The post rock scene is ten a plenty of bands trying to carve their own unique niche within this particular genre of rock music. It can be difficult for a band to generate a distinctive sound to be identified as wholly their own. By way of Lurgan and Belfast, Psychojet are a four piece band developing their own brand of post/math rock. Since playing their debut gig in early May 2012, they’ve wasted little time in releasing their first collection of songs in the form of ‘The Sea Is Never Full’.
Latitudes stays too much within the formula set by post rock standard bearers Explosions In The Sky as to be distinguishing. Fibonacci, named after the Italian mathematician, begins with a choppy riff, a layered middle but finishes weakly. False Crescendo takes three mundane minutes before the necessary urgency propels the song to a stirring conclusion. The best track on the album is the tightly condensed The Quiet Approach where the band does not have the time to build up to crescendos or such like and they just go hell for leather. It works a treat.
A cover of The Prodigy’s No Good (Start The Dance) is unnecessary and thankfully short before 7/6’s guitar interplay produces the sort of unexpected changes in direction and shifts in pace which makes it a song that reveals something different on each listen. It’s undoubtedly one of the strongest songs on the album. The second half of the album finishes on a high with the closing track When Today Ends which features more intricate guitar work before soaring to a climax.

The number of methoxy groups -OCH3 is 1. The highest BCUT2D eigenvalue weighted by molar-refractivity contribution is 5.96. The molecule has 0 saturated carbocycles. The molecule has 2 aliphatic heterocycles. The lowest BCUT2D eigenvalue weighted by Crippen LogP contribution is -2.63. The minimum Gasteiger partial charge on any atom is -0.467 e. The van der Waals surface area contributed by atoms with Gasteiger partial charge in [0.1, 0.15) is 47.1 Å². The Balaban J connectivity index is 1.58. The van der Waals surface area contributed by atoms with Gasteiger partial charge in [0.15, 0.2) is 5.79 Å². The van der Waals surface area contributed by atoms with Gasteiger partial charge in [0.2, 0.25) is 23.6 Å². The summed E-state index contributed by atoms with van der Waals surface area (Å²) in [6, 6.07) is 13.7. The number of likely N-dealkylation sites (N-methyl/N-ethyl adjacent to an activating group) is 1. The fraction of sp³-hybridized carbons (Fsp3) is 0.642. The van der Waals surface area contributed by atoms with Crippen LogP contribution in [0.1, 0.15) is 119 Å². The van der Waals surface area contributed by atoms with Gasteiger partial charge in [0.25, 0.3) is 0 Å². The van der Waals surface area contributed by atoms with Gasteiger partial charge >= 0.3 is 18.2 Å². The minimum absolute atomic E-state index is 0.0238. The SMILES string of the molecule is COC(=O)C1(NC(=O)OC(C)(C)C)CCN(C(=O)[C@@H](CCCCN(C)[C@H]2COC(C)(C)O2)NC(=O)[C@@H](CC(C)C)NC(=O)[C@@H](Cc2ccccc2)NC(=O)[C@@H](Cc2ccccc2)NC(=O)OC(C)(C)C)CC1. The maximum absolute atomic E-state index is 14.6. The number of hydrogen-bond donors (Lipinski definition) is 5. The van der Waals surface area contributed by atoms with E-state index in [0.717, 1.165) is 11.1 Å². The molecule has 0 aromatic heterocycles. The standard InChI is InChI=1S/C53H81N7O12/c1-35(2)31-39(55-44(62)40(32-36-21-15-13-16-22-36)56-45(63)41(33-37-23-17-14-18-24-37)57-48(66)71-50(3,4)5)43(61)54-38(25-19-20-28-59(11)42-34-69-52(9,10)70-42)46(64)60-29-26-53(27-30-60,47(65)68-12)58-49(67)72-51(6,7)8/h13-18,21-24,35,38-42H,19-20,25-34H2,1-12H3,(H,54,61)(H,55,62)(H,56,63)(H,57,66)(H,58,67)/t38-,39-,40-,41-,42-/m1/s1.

Production wise, the instruments sound more on the barren side. As a four piece instrumental rock band, the recording does sound sparse and ideally the production should have been there to buff up their sound to be richer. The guitar riffs could have been enhanced as at times it seemed watered down in the mix.
The very best post rock can generate emotions which can rival the power of traditional vocal based songs by weaving intricate patterns, unexpected twists and not constrained like more traditional song formats. For the most part the songs on ‘The Sea Is Never Full’ have the right elements in terms of songs structure and pacing but just lack the production finesse to really shine.